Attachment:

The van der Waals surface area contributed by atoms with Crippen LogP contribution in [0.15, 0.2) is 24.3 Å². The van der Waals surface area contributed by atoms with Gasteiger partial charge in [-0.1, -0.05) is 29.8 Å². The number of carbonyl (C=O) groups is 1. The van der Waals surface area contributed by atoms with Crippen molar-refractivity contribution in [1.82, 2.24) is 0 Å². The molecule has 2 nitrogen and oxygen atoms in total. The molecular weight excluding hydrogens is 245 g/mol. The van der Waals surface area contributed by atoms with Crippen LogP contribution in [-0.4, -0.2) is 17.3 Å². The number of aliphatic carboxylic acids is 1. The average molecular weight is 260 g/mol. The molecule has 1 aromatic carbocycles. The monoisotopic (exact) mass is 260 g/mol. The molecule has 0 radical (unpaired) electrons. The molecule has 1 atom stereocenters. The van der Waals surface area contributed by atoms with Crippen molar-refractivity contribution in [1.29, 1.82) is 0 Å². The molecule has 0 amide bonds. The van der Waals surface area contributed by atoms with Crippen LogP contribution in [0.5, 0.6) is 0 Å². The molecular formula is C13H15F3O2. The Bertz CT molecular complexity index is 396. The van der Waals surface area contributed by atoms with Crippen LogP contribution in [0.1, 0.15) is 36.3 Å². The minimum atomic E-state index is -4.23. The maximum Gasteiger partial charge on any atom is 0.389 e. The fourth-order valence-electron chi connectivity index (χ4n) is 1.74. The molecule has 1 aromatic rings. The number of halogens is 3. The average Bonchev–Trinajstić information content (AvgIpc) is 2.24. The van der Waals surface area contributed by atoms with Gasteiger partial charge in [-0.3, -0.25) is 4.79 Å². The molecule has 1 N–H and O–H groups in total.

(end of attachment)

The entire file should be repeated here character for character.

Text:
The van der Waals surface area contributed by atoms with Crippen LogP contribution in [0.15, 0.2) is 24.3 Å². The van der Waals surface area contributed by atoms with Gasteiger partial charge in [-0.1, -0.05) is 29.8 Å². The number of carbonyl (C=O) groups is 1. The van der Waals surface area contributed by atoms with Crippen molar-refractivity contribution in [1.82, 2.24) is 0 Å². The molecule has 2 nitrogen and oxygen atoms in total. The molecular weight excluding hydrogens is 245 g/mol. The van der Waals surface area contributed by atoms with Crippen LogP contribution in [-0.4, -0.2) is 17.3 Å². The number of aliphatic carboxylic acids is 1. The average molecular weight is 260 g/mol. The molecule has 1 aromatic carbocycles. The monoisotopic (exact) mass is 260 g/mol. The molecule has 0 radical (unpaired) electrons. The molecule has 1 atom stereocenters. The van der Waals surface area contributed by atoms with Crippen molar-refractivity contribution in [1.29, 1.82) is 0 Å². The molecule has 0 amide bonds. The van der Waals surface area contributed by atoms with Crippen LogP contribution in [0.5, 0.6) is 0 Å². The molecular formula is C13H15F3O2. The Bertz CT molecular complexity index is 396. The van der Waals surface area contributed by atoms with Crippen LogP contribution in [0.1, 0.15) is 36.3 Å². The minimum atomic E-state index is -4.23. The maximum Gasteiger partial charge on any atom is 0.389 e. The fourth-order valence-electron chi connectivity index (χ4n) is 1.74. The molecule has 1 aromatic rings. The number of halogens is 3. The average Bonchev–Trinajstić information content (AvgIpc) is 2.24. The van der Waals surface area contributed by atoms with Gasteiger partial charge in [-0.3, -0.25) is 4.79 Å². The molecule has 1 N–H and O–H groups in total.